Twenty-first century London: rich and poor, black and white, joyful and melancholy, boring and deviant—occasionally lethal.
Somewhere in the northwest of the city stands the Caldwell housing estate, a relic of '70s urban planning. Leah, an administrator for the lottery, grew up there. So did her best friend, Natalie, now a barrister, and Felix, an MG car mechanic.
Thirty years later these Caldwell kids and their partners live only a few streets apart, yet inhabit separate worlds. Until the day a desperate local woman comes to Leah's door seeking help—and forces Leah out of her isolation. But is Shar a stranger or a friend? Sincere or a fraud? A connection to the past or a threat to the future?
From private dinner tables to public parks, at work and at play, in this delicate but devastating novel of encounters Zadie Smith's Londoners find themselves navigating an increasingly atomized society. For some the city remains a place of happy accidents and chance good fortune, while for others it is darker terrain in which the main streets hide the back alleys, and taking the high road can sometimes lead to a dead end. NW brilliantly depicts this modern urban zone—familiar to city dwellers everywhere—in a tragicomic novel as mercurial as the city itself.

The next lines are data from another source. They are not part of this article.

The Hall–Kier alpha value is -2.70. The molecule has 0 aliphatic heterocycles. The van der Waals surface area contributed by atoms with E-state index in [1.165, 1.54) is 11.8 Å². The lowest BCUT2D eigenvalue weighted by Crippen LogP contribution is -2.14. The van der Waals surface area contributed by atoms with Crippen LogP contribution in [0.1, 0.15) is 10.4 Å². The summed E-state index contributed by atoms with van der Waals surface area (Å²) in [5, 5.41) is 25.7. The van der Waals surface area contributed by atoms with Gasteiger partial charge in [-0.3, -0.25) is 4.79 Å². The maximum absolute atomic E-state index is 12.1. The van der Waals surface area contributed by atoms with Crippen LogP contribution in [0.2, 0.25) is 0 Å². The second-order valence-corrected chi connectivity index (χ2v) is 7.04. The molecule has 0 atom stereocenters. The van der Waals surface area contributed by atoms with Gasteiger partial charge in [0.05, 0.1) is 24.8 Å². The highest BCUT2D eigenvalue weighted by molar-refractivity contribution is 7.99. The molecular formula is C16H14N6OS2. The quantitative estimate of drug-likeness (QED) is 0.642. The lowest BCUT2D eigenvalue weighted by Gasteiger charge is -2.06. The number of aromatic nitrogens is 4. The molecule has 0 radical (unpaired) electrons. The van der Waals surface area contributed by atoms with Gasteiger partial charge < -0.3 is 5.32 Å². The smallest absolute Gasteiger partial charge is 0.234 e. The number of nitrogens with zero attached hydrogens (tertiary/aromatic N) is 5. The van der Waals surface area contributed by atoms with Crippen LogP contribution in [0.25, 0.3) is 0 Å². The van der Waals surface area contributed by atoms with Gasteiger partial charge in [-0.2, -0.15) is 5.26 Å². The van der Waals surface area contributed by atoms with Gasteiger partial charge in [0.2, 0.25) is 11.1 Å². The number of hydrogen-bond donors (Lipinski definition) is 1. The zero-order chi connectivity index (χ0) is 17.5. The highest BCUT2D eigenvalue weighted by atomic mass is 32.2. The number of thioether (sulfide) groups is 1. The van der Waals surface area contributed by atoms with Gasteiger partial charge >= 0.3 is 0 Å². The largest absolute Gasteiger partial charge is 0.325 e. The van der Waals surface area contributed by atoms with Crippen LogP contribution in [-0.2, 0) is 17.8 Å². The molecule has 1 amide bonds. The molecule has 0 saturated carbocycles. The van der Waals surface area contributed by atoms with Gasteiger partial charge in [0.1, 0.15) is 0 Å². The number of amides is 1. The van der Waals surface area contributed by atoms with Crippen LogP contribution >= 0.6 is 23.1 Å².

Watch Zadie's Tour of NW
274 Kilburn High Road
37 Ridley Avenue
The fat sun stalls by the phone masts. Anti-climb paint turns sulphurous
on school gates and lamp posts. In Willesden people go barefoot,
the streets turn European, there is a mania for eating outside. She keeps
to the shade. Redheaded. On the radio: I am the sole author of the
that defines me. A good line — write it out on the back of a
magazine. In a hammock, in the garden of a basement flat. Fenced in, on
Four gardens along, in the estate, a grim girl on the third floor screams Anglo-Saxon at nobody. Juliet balcony, projecting for miles. It ain’t like that. Nah it ain’t like that. Don’t you start. Fag in hand. Fleshy, lobster-red.
I am the sole
I am the sole author